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I have a project that needs to implement WCF data services (OData) to retrieve data from a control system (.NET Framework Application). The WCF data service needs to be hosted by the .NET application (No ASP.NET and NO IIS).

I have seen many WCF Data Service examples recently; they are all hosted by ASP.NET application. I also see the self-host (console application) examples, but it is for WCF Service (not WCF Data Service).

It is possible to have a standalone .NET Applications to host WCF Data Services (http: //localhost:1234/mydataservice.svc/...).

If yes, can someone provide an example?

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Have you tried? Have you been able to self-host a normal WCF service? –  John Saunders Jun 15 '10 at 5:09
    
Bounty will go to marc_s after the time limit is up. (For his fantastic answer that saved me tons of time.) No new answer is needed for the bounty. –  Vaccano Jul 22 '11 at 16:42

1 Answer 1

I just tried the same thing - and yes, you can host a WCF Data Service in your own assembly - with a few little tricks.

Here's how:

  • put your data model (EF Data Model) into its own assembly, let's call it DataModel

  • create a new class library project (call it MyDataServiceHost)

  • add a few references:

    • your DataModel assembly with the data layer
    • System.ServiceModel
    • System.ServiceModel.Web
    • System.Data.Services.Client
    • System.Data.Services - you cannot pick this from the usual Add Reference dialog under the .NET category - you need to browse for the assembly file. Find the directory C:\Program Files\Reference Assemblies\Microsoft\Framework\.NETFramework\v4.0 (or C:\Program Files (x86)\... on a 64-bit machine) and pick the System.Data.Services.dll inside it
  • add a new class to that class library and call it e.g. YourDataService.cs - it will look something like this:

    using System.Data.Services;
    using System.Data.Services.Common;
    
    using DataModel;
    
    namespace MyDataServiceHost
    {
        public class YourDataService : DataService<YourModelEntities>
        {
            // This method is called only once to initialize service-wide policies.
            public static void InitializeService(DataServiceConfiguration config)
            {
                // TODO: set rules to indicate which entity sets and service operations are visible, updatable, etc.
                // Examples:
                config.SetEntitySetAccessRule("*", EntitySetRights.AllRead);
                config.DataServiceBehavior.MaxProtocolVersion = DataServiceProtocolVersion.V2;
            }
        }
    }
    

    You can name the class anything you like, and it has to derive from DataService<T> where T is the name of your data model; if you're using Entity Framework, it's the name of your object context class - typically something like (database)Entities or whatever you picked when you created the EDM

  • add another class to your new project, call it MyDataServiceHost.cs and it will look something like this:

    using System;
    using System.Data.Services;
    
    using DataModel;
    
    namespace MyDataServiceHost
    {
        public class MyDataServiceHost
        {
            public static void LaunchDataService(string baseAddress)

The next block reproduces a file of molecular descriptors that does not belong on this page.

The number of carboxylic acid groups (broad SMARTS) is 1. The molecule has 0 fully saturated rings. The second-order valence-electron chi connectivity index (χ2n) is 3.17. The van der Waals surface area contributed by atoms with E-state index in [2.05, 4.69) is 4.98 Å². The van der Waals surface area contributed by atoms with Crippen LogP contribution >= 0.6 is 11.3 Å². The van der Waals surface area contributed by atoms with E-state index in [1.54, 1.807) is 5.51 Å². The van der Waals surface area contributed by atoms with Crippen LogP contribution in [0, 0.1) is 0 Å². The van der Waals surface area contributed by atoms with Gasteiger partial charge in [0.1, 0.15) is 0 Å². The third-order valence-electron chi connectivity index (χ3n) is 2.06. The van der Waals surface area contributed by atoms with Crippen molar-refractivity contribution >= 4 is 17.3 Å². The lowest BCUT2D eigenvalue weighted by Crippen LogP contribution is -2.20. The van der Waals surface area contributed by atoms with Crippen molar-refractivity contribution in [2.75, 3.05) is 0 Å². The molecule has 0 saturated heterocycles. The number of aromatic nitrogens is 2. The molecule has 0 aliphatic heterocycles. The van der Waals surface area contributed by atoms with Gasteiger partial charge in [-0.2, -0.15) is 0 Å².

{
                Uri[] baseAddresses = new Uri[1];
                baseAddresses[0] = new Uri(baseAddress);
    
                using(DataServiceHost host = new DataServiceHost(typeof(YourDataService), baseAddresses))
                {
                    host.Open();
                    Console.WriteLine("DataService up and running.....");
    
                    Console.ReadLine();
                    host.Close();
                }
            }
        }
    }
    

    It instantiates a DataServiceHost, which is derived from WebServiceHost (which in turn is derived from ServiceHost) and it will spin up the WCF Data Service runtime for you.

  • now you can start up your WCF Data Service from any app using:

    MyDataServiceHost.LaunchDataService("http://localhost:4444/YourService");
    
  • last thing to remember: the app that you use to launch the WCF Data Service must have the connection string (the EDM connection string, if you're using Entity Framework) in its app.config (or web.config) in order for this to work!

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If you are watching this question anymore, I followed your answer and got the service running, but when I try to view it in firefox like this: localhost:4444/EntitySearch/Countries I get this result: Resource not found for the segment 'Countries'. I double checked my EF code and that class is there ('public ObjectSet<Country> Countries') Any ideas? –  Vaccano Jul 22 '11 at 17:13
    
I had misspelled the 'InitializeService' method name. (Grr, should have just copied and pasted.) –  Vaccano Jul 22 '11 at 18:11
    
I would recommend installing the WCF Data Services Server NuGet package instead of navigating to a local assembly for the reference to System.Data.Services. –  Kilhoffer Dec 7 '13 at 23:31
    
I have 3 projects in VS2012: WCF Service Host, ASP.NET WEB API, and WCF DataService. Output Path is the same MyServices\bin\Debug folder for all 3. In development, useful Self Hosting each project. Anyways, Web.config is common for all 3. Now, is it possible hosting all 3 projects in the same IIS WebSite ? Conclusion: In development, Self Hosting (WCF, WCFDataService, WebAPI). In stagging, Hosting all in the same website. –  Kiquenet Oct 22 at 18:00

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